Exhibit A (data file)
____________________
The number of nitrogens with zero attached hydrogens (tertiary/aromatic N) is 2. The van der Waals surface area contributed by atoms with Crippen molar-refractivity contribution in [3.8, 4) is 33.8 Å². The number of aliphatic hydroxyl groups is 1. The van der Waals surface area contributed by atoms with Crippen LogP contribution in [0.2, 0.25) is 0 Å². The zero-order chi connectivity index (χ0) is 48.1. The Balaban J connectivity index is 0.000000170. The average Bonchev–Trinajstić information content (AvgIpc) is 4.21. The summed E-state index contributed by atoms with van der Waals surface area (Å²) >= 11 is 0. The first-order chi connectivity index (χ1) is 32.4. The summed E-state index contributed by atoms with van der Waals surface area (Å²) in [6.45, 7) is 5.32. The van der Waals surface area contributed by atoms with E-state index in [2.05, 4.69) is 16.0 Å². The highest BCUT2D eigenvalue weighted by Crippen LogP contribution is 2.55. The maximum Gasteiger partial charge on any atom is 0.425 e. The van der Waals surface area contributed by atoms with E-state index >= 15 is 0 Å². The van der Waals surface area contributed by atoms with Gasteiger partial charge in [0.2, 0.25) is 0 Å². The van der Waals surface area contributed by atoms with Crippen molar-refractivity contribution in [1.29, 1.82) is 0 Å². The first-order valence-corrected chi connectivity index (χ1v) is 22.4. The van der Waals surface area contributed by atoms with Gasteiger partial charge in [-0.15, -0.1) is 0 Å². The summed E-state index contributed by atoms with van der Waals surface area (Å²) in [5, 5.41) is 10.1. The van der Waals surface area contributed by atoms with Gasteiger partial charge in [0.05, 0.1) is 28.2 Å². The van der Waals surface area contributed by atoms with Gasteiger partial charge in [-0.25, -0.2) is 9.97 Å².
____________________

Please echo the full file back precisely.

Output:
The number of nitrogens with zero attached hydrogens (tertiary/aromatic N) is 2. The van der Waals surface area contributed by atoms with Crippen molar-refractivity contribution in [3.8, 4) is 33.8 Å². The number of aliphatic hydroxyl groups is 1. The van der Waals surface area contributed by atoms with Crippen LogP contribution in [0.2, 0.25) is 0 Å². The zero-order chi connectivity index (χ0) is 48.1. The Balaban J connectivity index is 0.000000170. The average Bonchev–Trinajstić information content (AvgIpc) is 4.21. The summed E-state index contributed by atoms with van der Waals surface area (Å²) >= 11 is 0. The first-order chi connectivity index (χ1) is 32.4. The summed E-state index contributed by atoms with van der Waals surface area (Å²) in [6.45, 7) is 5.32. The van der Waals surface area contributed by atoms with E-state index in [2.05, 4.69) is 16.0 Å². The highest BCUT2D eigenvalue weighted by Crippen LogP contribution is 2.55. The maximum Gasteiger partial charge on any atom is 0.425 e. The van der Waals surface area contributed by atoms with E-state index >= 15 is 0 Å². The van der Waals surface area contributed by atoms with Gasteiger partial charge in [0.2, 0.25) is 0 Å². The van der Waals surface area contributed by atoms with Crippen molar-refractivity contribution in [1.29, 1.82) is 0 Å². The first-order valence-corrected chi connectivity index (χ1v) is 22.4. The van der Waals surface area contributed by atoms with Gasteiger partial charge in [-0.15, -0.1) is 0 Å². The summed E-state index contributed by atoms with van der Waals surface area (Å²) in [5, 5.41) is 10.1. The van der Waals surface area contributed by atoms with Gasteiger partial charge in [0.05, 0.1) is 28.2 Å². The van der Waals surface area contributed by atoms with Gasteiger partial charge in [-0.25, -0.2) is 9.97 Å².